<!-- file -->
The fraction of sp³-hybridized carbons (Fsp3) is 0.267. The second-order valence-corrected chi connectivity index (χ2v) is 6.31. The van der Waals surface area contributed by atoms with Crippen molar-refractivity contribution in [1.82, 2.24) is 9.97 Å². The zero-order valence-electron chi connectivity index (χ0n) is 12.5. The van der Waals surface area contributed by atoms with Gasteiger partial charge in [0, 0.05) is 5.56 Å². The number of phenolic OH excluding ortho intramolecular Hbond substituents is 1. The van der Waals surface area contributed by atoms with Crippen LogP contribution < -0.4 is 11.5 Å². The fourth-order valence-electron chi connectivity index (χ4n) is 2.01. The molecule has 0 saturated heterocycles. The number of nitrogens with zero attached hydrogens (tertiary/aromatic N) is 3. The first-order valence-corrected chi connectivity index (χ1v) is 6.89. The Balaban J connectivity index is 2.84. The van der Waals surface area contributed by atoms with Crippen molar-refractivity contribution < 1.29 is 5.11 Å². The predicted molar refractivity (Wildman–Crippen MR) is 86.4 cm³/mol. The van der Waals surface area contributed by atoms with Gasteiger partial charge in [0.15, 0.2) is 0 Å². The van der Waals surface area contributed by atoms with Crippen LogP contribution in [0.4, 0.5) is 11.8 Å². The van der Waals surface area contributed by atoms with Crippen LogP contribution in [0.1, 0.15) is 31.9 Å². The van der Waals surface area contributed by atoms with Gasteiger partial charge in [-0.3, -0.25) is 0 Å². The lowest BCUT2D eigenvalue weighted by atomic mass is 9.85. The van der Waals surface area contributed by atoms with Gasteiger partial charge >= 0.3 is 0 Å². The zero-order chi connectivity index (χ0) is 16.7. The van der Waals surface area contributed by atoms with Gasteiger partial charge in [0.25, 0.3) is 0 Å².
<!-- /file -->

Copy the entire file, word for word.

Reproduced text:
The fraction of sp³-hybridized carbons (Fsp3) is 0.267. The second-order valence-corrected chi connectivity index (χ2v) is 6.31. The van der Waals surface area contributed by atoms with Crippen molar-refractivity contribution in [1.82, 2.24) is 9.97 Å². The zero-order valence-electron chi connectivity index (χ0n) is 12.5. The van der Waals surface area contributed by atoms with Gasteiger partial charge in [0, 0.05) is 5.56 Å². The number of phenolic OH excluding ortho intramolecular Hbond substituents is 1. The van der Waals surface area contributed by atoms with Crippen LogP contribution < -0.4 is 11.5 Å². The fourth-order valence-electron chi connectivity index (χ4n) is 2.01. The molecule has 0 saturated heterocycles. The number of nitrogens with zero attached hydrogens (tertiary/aromatic N) is 3. The first-order valence-corrected chi connectivity index (χ1v) is 6.89. The Balaban J connectivity index is 2.84. The van der Waals surface area contributed by atoms with Crippen molar-refractivity contribution < 1.29 is 5.11 Å². The predicted molar refractivity (Wildman–Crippen MR) is 86.4 cm³/mol. The van der Waals surface area contributed by atoms with Gasteiger partial charge in [0.15, 0.2) is 0 Å². The van der Waals surface area contributed by atoms with Crippen LogP contribution in [0.4, 0.5) is 11.8 Å². The van der Waals surface area contributed by atoms with Crippen LogP contribution in [0.1, 0.15) is 31.9 Å². The van der Waals surface area contributed by atoms with Gasteiger partial charge in [-0.3, -0.25) is 0 Å². The lowest BCUT2D eigenvalue weighted by atomic mass is 9.85. The van der Waals surface area contributed by atoms with Gasteiger partial charge >= 0.3 is 0 Å². The zero-order chi connectivity index (χ0) is 16.7. The van der Waals surface area contributed by atoms with Gasteiger partial charge in [0.25, 0.3) is 0 Å².